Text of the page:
Woman in Concrete – Spring 2011
Women Dominate Global Workforce
At the Women in Concrete Luncheon and Forum in January, Kari Yuers, President and CEO of Kryton International, Inc., addressed an attentive crowd while describing the opportunities available today for women. Yuers perception is that women are at an extraordinary moment in history provided by the population shifts, innovations in concrete technology, and the increasing role of women in the workforce.
She described how despite that concrete has been around thousands of years, the transformations and innovations happening now are likely to create the same type of incredible changes that were seen in the technology world. Some of those innovations include: photocatalytic cement, that when exposed to sunlight it resists pollutants that can dull or discolor concrete; greener cement, which is possible with the use of magnesium silicates to reduce carbon emissions in the production process and make concrete more sustainable; and transparent cement — solid, insulated, light-transmitting construction panels which could save electricity otherwise required for daytime lighting.
These are only the beginning of the innovations. The combination of new technology with an expanded outreach allows women an abundance of prospects and scenarios. “The opportunities for concrete and innovation expand beyond North America,” said Yuers. “In countries where women are treated differently, it can often seem a challenge to many of us. People ask me when I travel to Asia and the Middle East how I am taken. My experience is that I am first received as a business person, second as a woman.”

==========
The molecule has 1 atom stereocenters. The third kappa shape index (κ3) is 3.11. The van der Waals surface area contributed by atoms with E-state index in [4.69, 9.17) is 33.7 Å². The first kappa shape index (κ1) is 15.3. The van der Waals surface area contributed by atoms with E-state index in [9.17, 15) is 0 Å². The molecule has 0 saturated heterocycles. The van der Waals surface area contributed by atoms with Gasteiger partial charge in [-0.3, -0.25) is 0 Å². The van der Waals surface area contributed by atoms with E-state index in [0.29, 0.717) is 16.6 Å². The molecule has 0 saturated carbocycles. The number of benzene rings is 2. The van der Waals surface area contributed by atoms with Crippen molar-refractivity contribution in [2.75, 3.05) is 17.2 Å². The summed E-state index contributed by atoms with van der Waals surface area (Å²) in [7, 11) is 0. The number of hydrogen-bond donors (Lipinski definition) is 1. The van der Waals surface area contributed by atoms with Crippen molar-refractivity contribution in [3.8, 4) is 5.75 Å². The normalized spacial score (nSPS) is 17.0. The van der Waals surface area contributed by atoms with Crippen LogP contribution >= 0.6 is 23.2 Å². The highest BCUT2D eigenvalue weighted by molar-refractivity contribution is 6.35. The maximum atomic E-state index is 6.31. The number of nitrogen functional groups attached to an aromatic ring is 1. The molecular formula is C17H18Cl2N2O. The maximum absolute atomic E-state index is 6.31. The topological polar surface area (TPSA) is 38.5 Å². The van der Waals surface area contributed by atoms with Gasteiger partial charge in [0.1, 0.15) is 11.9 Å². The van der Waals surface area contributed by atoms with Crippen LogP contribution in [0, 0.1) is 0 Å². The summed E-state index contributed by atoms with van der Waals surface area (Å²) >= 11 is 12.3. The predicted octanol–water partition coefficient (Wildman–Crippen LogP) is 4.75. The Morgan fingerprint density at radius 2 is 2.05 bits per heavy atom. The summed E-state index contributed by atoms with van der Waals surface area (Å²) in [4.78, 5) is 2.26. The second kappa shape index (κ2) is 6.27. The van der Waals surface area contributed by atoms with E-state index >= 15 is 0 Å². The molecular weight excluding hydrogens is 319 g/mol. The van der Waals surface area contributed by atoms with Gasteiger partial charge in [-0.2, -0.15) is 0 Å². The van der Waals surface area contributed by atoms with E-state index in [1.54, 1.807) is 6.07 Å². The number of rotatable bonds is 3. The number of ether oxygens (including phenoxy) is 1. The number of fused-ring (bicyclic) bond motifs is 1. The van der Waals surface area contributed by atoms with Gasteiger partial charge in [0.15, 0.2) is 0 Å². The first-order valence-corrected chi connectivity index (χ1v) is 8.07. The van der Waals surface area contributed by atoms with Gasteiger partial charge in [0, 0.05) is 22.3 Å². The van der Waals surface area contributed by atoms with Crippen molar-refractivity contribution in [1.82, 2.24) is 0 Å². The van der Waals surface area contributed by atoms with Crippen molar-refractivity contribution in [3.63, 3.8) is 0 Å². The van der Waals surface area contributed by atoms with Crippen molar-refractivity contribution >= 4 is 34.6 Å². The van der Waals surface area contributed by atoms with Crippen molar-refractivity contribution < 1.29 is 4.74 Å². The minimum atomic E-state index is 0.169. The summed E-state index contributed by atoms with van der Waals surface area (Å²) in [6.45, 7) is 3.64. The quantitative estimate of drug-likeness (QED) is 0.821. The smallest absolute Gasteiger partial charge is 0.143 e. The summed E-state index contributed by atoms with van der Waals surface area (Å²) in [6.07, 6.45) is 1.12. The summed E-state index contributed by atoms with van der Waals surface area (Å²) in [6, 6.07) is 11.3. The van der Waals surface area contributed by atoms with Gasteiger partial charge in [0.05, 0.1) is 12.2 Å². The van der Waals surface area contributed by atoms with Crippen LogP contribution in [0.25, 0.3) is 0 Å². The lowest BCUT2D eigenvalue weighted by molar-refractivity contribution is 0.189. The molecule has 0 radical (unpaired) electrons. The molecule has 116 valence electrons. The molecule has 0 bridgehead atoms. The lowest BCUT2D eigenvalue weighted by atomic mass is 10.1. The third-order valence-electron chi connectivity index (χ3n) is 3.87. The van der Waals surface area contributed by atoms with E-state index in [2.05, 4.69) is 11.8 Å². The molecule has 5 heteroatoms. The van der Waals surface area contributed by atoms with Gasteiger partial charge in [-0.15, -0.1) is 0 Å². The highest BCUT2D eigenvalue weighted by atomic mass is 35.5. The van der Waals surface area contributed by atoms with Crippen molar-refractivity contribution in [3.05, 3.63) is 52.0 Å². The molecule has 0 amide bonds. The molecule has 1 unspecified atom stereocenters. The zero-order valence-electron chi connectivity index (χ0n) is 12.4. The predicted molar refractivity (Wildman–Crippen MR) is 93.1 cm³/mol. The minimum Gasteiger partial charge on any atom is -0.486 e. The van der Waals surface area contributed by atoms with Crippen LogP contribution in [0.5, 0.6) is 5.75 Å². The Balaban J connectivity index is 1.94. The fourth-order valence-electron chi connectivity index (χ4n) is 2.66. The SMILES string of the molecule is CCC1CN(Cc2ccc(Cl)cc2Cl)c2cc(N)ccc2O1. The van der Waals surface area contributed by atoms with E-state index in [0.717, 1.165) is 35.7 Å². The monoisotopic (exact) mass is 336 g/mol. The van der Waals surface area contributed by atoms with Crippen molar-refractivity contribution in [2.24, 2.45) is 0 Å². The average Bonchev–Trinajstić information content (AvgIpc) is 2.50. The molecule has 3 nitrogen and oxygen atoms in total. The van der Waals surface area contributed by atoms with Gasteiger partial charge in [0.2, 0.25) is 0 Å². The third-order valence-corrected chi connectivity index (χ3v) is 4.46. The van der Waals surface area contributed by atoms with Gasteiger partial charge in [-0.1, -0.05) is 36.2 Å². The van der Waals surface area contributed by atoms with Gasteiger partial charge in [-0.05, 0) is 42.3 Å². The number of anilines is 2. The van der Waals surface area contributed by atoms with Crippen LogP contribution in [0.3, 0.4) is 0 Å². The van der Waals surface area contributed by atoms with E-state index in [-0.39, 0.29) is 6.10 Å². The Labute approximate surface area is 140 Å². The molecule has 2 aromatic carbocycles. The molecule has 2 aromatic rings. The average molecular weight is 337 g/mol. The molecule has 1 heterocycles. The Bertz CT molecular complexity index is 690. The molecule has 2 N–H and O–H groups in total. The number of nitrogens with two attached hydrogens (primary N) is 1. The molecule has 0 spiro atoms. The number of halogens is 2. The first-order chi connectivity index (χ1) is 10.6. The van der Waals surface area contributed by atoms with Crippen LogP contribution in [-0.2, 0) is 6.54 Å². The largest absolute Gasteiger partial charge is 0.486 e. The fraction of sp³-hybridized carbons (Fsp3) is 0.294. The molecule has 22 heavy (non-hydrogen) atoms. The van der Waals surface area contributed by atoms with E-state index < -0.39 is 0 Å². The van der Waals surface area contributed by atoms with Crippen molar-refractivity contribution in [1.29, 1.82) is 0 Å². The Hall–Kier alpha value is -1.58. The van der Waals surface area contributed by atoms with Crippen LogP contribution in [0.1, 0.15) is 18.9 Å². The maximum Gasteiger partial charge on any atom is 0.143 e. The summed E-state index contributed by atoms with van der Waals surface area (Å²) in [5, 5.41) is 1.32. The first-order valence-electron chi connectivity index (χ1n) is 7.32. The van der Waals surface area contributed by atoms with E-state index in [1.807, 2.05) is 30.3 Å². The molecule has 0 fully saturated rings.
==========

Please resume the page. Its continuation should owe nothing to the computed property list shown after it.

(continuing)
Women are Advancing
“Women are taking control of every aspect of business and power,” said Yuers. ”You can see the evidence everywhere – in job and industry statistics around the world. In the U.S., for every two men who get a college degree, three women get their degree.”
Yuers also commented on how for the first time in history, the majority of the work force is women. Plus, over 50 percent of managers are women. Young women today are earning more than young men, she explained. This is evidenced by the fact that young single women are the major purchasers of houses in 2000 communities across the U.S.
This trend is also seen oversees as in India more women are learning English than men, to staff the call centers. In China, it was found that women are opening more new businesses than men.
Yuers asked why we are seeing these trends. She found many reasons. One is that we used to have a manufacturing economy – where things were made and built. Now we have an economy that is both service and information based, while being rooted in technology. The two economies require very different skill sets than the former industrial economy.
“In addition to intelligence, the ability to sit still and focus, to communicate effectively, to listen to people and foster creativity are also required,” she said. “These are traits that women intrinsically possess.”
Yuers feels the combination of the changes in the population, innovations in concrete technology, and the widespread reach of our economy to all corners of the earth provide women with opportunities never seen before. She finds women have a leading role to play.
“We are at an amazing and unprecedented moment,” said Yuers. “I’d like to encourage you to open yourself to engage actively in these profound transformations. Embrace the changes happening around us both locally and abroad. Step out of your comfort zone. The more you see and experience, the more valuable you are to your clients. After all, loyalty only exists in the absence of a better value proposition. Customers want the best solutions.”